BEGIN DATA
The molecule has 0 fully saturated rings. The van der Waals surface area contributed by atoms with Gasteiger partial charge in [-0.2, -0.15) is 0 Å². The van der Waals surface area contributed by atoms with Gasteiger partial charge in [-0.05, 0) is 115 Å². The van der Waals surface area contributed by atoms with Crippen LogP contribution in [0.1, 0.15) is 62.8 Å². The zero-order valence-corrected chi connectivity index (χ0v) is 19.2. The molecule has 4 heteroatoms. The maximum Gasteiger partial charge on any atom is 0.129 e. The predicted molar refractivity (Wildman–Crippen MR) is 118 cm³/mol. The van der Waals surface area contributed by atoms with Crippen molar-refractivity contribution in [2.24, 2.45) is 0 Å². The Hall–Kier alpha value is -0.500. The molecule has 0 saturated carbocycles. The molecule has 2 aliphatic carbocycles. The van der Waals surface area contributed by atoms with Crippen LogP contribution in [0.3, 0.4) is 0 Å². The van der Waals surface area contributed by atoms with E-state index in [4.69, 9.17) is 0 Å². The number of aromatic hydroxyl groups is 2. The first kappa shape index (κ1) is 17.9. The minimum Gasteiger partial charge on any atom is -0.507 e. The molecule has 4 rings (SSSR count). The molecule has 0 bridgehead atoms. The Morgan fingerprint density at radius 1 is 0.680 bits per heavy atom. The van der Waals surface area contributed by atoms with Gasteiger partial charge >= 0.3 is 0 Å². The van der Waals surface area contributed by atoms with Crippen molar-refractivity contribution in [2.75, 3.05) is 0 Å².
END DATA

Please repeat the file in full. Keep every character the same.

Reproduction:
The molecule has 0 fully saturated rings. The van der Waals surface area contributed by atoms with Gasteiger partial charge in [-0.2, -0.15) is 0 Å². The van der Waals surface area contributed by atoms with Gasteiger partial charge in [-0.05, 0) is 115 Å². The van der Waals surface area contributed by atoms with Crippen LogP contribution in [0.1, 0.15) is 62.8 Å². The zero-order valence-corrected chi connectivity index (χ0v) is 19.2. The molecule has 4 heteroatoms. The maximum Gasteiger partial charge on any atom is 0.129 e. The predicted molar refractivity (Wildman–Crippen MR) is 118 cm³/mol. The van der Waals surface area contributed by atoms with Crippen molar-refractivity contribution in [2.24, 2.45) is 0 Å². The Hall–Kier alpha value is -0.500. The molecule has 0 saturated carbocycles. The molecule has 2 aliphatic carbocycles. The van der Waals surface area contributed by atoms with Crippen LogP contribution in [0.3, 0.4) is 0 Å². The van der Waals surface area contributed by atoms with E-state index in [4.69, 9.17) is 0 Å². The number of aromatic hydroxyl groups is 2. The first kappa shape index (κ1) is 17.9. The minimum Gasteiger partial charge on any atom is -0.507 e. The molecule has 4 rings (SSSR count). The molecule has 0 bridgehead atoms. The Morgan fingerprint density at radius 1 is 0.680 bits per heavy atom. The van der Waals surface area contributed by atoms with Gasteiger partial charge >= 0.3 is 0 Å². The van der Waals surface area contributed by atoms with Crippen molar-refractivity contribution in [2.75, 3.05) is 0 Å².